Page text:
Jeff Mason is a White House Correspondent for Reuters and the 2016-2017 president of the White House Correspondents’ Association. He was the lead Reuters correspondent for President Barack Obama's 2012 campaign and interviewed the president at the White House in 2015. Jeff has been based in Washington since 2008, when he covered the historic race between Obama, Hillary Clinton and John McCain. Jeff started his career in Frankfurt, Germany, where he covered the airline industry before moving to Brussels, Belgium, where he covered the European Union. He is a Colorado native, proud graduate of Northwestern University and former Fulbright scholar.
Twitter handle: @jeffmason1
Blockchain technology is the most important invention in computing in a generation because, for the first time in human history, we have at our disposal a truly native digital medium for peer-to-peer value exchange. Blockchain, a vast global platform based on a distributed ledger, establishes the rules -- in the form of computations and heavy duty encryption -- that enable two or more parties to transact or do business without needing a third party to establish trust.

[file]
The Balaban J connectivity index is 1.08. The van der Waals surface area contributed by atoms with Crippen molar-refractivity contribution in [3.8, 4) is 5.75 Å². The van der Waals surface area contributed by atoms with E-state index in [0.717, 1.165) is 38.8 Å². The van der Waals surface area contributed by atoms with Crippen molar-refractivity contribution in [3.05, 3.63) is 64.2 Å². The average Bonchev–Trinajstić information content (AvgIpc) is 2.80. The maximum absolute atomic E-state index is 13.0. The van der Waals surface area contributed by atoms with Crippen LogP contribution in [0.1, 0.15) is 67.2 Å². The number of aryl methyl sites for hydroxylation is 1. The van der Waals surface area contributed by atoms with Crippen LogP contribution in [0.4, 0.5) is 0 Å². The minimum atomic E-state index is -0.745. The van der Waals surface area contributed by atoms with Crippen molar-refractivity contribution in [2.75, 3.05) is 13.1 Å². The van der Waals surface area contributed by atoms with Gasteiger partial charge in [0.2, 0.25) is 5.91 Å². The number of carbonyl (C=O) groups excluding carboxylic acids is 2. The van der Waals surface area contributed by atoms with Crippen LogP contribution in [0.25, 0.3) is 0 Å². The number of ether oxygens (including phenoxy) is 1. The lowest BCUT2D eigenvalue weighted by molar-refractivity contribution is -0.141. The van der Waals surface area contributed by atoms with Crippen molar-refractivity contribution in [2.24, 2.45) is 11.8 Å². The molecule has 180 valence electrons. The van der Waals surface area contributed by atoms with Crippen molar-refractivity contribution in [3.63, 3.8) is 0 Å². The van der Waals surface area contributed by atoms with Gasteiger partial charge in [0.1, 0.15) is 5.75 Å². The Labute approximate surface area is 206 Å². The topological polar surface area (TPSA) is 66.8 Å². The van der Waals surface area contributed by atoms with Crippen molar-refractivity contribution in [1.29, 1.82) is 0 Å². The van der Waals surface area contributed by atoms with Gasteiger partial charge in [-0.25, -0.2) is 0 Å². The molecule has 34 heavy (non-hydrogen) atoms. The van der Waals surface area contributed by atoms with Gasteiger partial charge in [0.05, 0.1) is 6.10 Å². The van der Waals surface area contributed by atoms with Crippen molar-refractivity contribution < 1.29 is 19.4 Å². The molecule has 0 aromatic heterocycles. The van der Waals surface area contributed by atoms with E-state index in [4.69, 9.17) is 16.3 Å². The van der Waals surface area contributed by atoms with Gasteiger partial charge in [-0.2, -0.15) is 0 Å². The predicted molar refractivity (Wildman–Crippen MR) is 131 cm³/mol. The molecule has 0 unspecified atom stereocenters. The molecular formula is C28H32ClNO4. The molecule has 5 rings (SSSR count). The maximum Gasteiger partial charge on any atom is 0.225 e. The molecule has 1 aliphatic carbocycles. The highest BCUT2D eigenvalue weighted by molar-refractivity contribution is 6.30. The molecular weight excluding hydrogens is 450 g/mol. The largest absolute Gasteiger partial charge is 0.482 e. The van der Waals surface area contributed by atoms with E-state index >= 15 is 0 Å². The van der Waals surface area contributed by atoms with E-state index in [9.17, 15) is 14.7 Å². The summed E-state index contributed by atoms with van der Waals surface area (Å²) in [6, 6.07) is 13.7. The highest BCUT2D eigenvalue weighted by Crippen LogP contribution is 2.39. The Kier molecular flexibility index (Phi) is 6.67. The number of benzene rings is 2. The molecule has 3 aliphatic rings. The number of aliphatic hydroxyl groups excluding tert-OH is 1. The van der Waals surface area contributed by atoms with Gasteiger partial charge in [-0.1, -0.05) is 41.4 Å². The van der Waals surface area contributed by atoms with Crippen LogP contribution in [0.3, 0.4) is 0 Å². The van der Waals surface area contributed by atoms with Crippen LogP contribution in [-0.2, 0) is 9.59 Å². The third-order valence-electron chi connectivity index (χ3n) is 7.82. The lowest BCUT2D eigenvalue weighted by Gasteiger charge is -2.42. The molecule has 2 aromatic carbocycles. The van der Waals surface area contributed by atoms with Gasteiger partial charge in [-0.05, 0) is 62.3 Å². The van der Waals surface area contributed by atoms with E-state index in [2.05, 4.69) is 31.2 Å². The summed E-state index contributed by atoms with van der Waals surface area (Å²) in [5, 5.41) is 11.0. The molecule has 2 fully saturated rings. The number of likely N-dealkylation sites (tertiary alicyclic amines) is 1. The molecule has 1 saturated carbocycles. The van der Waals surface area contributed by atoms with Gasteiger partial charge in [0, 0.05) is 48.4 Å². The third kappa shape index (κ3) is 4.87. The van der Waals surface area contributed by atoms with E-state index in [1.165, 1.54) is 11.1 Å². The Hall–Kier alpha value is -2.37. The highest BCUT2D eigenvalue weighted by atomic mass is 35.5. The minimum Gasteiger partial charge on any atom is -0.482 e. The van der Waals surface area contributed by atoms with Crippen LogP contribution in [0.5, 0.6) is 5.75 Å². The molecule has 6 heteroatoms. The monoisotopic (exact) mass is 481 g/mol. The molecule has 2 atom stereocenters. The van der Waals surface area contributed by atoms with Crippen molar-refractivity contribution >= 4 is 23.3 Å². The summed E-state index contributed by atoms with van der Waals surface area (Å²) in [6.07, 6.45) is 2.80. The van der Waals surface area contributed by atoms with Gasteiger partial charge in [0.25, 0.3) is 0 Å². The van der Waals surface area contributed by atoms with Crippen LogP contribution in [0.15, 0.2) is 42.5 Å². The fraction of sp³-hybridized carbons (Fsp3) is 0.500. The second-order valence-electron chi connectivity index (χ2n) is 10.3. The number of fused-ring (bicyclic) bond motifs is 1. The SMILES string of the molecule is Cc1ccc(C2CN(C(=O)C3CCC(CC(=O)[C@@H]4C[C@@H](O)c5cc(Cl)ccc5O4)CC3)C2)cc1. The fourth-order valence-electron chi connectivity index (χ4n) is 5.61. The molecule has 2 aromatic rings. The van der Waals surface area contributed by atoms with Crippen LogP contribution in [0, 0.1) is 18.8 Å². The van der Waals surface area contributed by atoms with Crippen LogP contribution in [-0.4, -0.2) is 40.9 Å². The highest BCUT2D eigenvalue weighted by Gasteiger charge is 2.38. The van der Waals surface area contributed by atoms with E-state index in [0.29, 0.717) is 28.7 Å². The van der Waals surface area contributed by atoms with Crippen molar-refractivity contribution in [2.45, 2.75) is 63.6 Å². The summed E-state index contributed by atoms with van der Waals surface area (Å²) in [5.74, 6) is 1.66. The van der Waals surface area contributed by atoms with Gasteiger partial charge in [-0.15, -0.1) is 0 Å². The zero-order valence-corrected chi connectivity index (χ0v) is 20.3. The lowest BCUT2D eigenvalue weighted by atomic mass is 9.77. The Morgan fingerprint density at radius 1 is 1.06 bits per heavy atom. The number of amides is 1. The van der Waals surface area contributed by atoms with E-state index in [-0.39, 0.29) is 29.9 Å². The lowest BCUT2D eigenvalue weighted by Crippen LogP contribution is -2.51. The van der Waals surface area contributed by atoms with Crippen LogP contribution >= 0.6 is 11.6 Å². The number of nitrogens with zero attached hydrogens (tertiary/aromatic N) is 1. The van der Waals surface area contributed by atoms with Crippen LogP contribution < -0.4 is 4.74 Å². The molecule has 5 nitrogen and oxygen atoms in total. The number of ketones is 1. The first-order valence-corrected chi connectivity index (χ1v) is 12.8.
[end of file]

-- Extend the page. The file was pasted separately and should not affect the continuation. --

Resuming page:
Commentary: EXCERPT: Blockchain Revolution: How the Technology Behind Bitcoin Is Changing Money, Business, and the World
Reprinted from BLOCKCHAIN REVOLUTION: How the Technology Behind Bitcoin Is Changing Money, Business, and the World by Don Tapscott and Alex Tapscott with permission of Portfolio, an imprint of Penguin Publishing Group, a division of Penguin Random House LLC. Copyright © Don Tapscott and Alex Tapscott, 2016.
By Don Tapscott The views expressed are his own.
The FTC many have unwittingly saved Facebook. Privacy was Facebook's Achilles heel and over the years they have continually got it wrong. Now the FTC is forcing them to get it right.
One thing pundits rarely do is review their own prognostications. My 2011 projections and some 20-20 hindsight editorializing.
The most interesting peer-to-peer innovations in financial services is the growing number of lenders and borrowers connecting directly via the Internet and avoiding the cost and frustration of dealing with banks altogether. The goal is to benefit both the lender and the borrower.
In 2008, the routine gambles of Wall Street almost brought down global capitalism and yet, so far, nothing fundamentally has changed. Restoring long-term confidence in the financial services industry requires more than individual banks changing their behavior or even governments intervening with new rules.